4. Doug Gray

    They (MLB/Out of the Park) aren’t entirely clear how the rosters were made. All it says is that “the rosters were put together by MLB”. Who or how they did so, it’s tough to say.

    • Doug Gray

      He never got into a game. I went game by game and input each box score.

    • Doug Gray

      Article has been updated to include Pinson on the roster.

  5. Curtis Williams

    Lets just revel in the glory that our beloved Redlegs are the NL all time greatest team and that it took the almighty Yankees 7 games to win the championship. I have had this argument over the years with several of my sports friends. It was fun to watch it play out in a computerized format.

  6. Don

    The software manager was terrible with pitching changes.
    It seemed to leave a Reds pitcher in until the stamina number got to a specific level for the Reds regardless of what was occurring in the game.

    Votto led the tournament in RBIs, Morgan Led in Stolen Bases (Eric Davis was 2nd), Rose got a hit in the last 10 games, Bench threw out almost everyone whom tried to steal a base. The Reds offense had the highest runs per game going into the finals.

    It was entertaining but disappointing finish

  7. Eric

    It was a great series and in all honesty nobody could ever beat the Yankees all time roster they’re just to loaded. Being a reds fan as a child because I caught and wore number five, Bench being my favorite player. Living in the tri state area and being a Yankees fan it was great to watch this simulated series with all the flashbacks and history of two of the oldest most prestigious organizations in MLB.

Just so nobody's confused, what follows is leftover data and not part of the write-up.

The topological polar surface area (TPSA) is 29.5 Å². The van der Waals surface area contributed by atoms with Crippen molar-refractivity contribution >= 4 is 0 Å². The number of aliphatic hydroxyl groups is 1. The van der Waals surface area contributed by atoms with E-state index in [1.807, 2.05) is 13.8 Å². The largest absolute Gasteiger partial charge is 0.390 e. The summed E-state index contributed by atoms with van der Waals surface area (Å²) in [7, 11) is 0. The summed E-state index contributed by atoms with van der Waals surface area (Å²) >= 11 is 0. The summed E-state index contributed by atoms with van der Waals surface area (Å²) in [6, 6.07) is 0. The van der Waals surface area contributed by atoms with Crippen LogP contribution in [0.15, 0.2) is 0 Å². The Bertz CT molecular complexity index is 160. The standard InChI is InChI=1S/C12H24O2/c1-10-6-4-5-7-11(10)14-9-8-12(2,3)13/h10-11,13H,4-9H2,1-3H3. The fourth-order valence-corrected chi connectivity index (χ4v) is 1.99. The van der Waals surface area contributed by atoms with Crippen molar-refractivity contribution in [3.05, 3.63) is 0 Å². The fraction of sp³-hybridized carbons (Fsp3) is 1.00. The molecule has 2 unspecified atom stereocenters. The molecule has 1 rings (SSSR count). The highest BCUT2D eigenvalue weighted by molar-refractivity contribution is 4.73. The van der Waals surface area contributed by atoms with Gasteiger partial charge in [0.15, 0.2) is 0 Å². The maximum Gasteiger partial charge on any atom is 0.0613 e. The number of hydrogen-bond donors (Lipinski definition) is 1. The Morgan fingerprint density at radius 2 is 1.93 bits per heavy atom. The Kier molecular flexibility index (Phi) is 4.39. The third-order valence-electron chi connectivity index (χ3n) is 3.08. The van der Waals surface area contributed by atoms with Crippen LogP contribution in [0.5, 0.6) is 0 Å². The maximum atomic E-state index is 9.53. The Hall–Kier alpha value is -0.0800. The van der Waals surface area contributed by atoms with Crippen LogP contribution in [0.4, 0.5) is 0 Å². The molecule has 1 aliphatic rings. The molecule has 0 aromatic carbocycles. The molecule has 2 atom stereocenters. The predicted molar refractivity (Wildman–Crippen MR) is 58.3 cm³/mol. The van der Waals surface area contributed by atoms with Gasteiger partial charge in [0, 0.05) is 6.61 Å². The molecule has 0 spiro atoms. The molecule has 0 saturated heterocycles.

GO YANKS and thanks for Paul O’Niel. ?

  8. Dewey Roberts

    If Sparky Anderson has been managing that seventh game, Charlton would have been pulled after the second walk if not the first. No manager in that situation would allow his pitcher to walk four straight batters.

  9. Steven Nelson

    Interesting that Junior didn’t make it. I assume they chose based on average achievement while a Red only.

    Did both teams play Chapman?

  10. redfan4life

    Nothing against Charlton but he did not belong on the roster. Pinson should have been in some of the games. Foster didn’t hit. Agree about Perez should have been DH vs. LHP.
    Seaver should not have been on the team as he was also on the Mets team as well he should have been. A guy like Bucky Walters should have been on the roster over Seaver. And many relievers should have been on the team over Charlton.
    All in all it was still fun to follow. But I think we all knew in the end the Yankees would not be allowed to loose.